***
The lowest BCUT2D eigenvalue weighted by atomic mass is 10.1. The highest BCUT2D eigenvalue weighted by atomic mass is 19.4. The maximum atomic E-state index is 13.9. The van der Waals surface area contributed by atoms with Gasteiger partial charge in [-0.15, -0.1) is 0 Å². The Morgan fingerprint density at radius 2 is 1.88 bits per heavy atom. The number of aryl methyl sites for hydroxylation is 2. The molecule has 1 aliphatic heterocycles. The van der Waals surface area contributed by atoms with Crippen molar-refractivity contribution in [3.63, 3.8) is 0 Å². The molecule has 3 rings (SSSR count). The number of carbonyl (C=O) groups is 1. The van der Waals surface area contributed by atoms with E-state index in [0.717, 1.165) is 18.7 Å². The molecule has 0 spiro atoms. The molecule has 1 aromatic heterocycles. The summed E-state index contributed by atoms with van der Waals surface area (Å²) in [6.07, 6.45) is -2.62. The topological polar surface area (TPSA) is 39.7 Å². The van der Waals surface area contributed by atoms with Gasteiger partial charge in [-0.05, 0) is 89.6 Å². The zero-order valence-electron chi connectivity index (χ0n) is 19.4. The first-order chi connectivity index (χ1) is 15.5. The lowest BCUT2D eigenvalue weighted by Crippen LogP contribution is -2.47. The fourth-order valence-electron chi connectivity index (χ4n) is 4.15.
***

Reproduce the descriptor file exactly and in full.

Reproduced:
The lowest BCUT2D eigenvalue weighted by atomic mass is 10.1. The highest BCUT2D eigenvalue weighted by atomic mass is 19.4. The maximum atomic E-state index is 13.9. The van der Waals surface area contributed by atoms with Gasteiger partial charge in [-0.15, -0.1) is 0 Å². The Morgan fingerprint density at radius 2 is 1.88 bits per heavy atom. The number of aryl methyl sites for hydroxylation is 2. The molecule has 1 aliphatic heterocycles. The van der Waals surface area contributed by atoms with Crippen molar-refractivity contribution in [3.63, 3.8) is 0 Å². The molecule has 3 rings (SSSR count). The number of carbonyl (C=O) groups is 1. The van der Waals surface area contributed by atoms with E-state index in [0.717, 1.165) is 18.7 Å². The molecule has 0 spiro atoms. The molecule has 1 aromatic heterocycles. The summed E-state index contributed by atoms with van der Waals surface area (Å²) in [6.07, 6.45) is -2.62. The topological polar surface area (TPSA) is 39.7 Å². The van der Waals surface area contributed by atoms with Gasteiger partial charge in [-0.05, 0) is 89.6 Å². The zero-order valence-electron chi connectivity index (χ0n) is 19.4. The first-order chi connectivity index (χ1) is 15.5. The lowest BCUT2D eigenvalue weighted by Crippen LogP contribution is -2.47. The fourth-order valence-electron chi connectivity index (χ4n) is 4.15.